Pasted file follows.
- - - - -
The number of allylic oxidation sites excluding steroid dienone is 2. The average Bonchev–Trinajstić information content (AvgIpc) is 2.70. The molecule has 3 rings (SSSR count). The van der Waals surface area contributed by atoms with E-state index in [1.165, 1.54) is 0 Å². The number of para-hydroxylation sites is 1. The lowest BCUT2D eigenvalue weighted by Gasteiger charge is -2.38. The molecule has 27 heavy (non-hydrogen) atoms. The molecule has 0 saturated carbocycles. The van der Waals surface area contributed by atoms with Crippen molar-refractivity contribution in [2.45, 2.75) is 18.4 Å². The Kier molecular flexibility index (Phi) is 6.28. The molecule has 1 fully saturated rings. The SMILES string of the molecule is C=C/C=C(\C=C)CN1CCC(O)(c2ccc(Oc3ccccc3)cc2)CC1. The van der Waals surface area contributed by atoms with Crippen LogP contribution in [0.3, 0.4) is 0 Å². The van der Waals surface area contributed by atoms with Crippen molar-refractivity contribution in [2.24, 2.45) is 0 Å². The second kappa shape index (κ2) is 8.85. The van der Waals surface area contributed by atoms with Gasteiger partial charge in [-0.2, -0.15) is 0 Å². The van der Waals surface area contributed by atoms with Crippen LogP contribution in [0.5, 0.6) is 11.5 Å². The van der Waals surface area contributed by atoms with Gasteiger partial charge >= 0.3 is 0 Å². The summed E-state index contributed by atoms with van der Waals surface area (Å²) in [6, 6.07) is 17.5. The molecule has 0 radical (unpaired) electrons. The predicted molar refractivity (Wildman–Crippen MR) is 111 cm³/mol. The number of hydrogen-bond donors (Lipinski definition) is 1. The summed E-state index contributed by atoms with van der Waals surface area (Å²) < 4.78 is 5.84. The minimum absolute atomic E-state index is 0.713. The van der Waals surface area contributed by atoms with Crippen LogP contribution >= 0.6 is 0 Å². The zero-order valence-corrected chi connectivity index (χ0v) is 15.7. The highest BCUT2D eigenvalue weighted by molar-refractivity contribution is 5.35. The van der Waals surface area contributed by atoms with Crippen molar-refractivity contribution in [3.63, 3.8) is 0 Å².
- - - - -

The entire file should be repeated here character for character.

The number of allylic oxidation sites excluding steroid dienone is 2. The average Bonchev–Trinajstić information content (AvgIpc) is 2.70. The molecule has 3 rings (SSSR count). The van der Waals surface area contributed by atoms with E-state index in [1.165, 1.54) is 0 Å². The number of para-hydroxylation sites is 1. The lowest BCUT2D eigenvalue weighted by Gasteiger charge is -2.38. The molecule has 27 heavy (non-hydrogen) atoms. The molecule has 0 saturated carbocycles. The van der Waals surface area contributed by atoms with Crippen molar-refractivity contribution in [2.45, 2.75) is 18.4 Å². The Kier molecular flexibility index (Phi) is 6.28. The molecule has 1 fully saturated rings. The SMILES string of the molecule is C=C/C=C(\C=C)CN1CCC(O)(c2ccc(Oc3ccccc3)cc2)CC1. The van der Waals surface area contributed by atoms with Crippen LogP contribution in [0.3, 0.4) is 0 Å². The van der Waals surface area contributed by atoms with Crippen molar-refractivity contribution in [2.24, 2.45) is 0 Å². The second kappa shape index (κ2) is 8.85. The van der Waals surface area contributed by atoms with Gasteiger partial charge in [-0.2, -0.15) is 0 Å². The van der Waals surface area contributed by atoms with Crippen LogP contribution in [0.5, 0.6) is 11.5 Å². The van der Waals surface area contributed by atoms with Gasteiger partial charge >= 0.3 is 0 Å². The summed E-state index contributed by atoms with van der Waals surface area (Å²) in [6, 6.07) is 17.5. The molecule has 0 radical (unpaired) electrons. The predicted molar refractivity (Wildman–Crippen MR) is 111 cm³/mol. The number of hydrogen-bond donors (Lipinski definition) is 1. The summed E-state index contributed by atoms with van der Waals surface area (Å²) < 4.78 is 5.84. The minimum absolute atomic E-state index is 0.713. The van der Waals surface area contributed by atoms with Crippen LogP contribution >= 0.6 is 0 Å². The zero-order valence-corrected chi connectivity index (χ0v) is 15.7. The highest BCUT2D eigenvalue weighted by molar-refractivity contribution is 5.35. The van der Waals surface area contributed by atoms with Crippen molar-refractivity contribution in [3.63, 3.8) is 0 Å².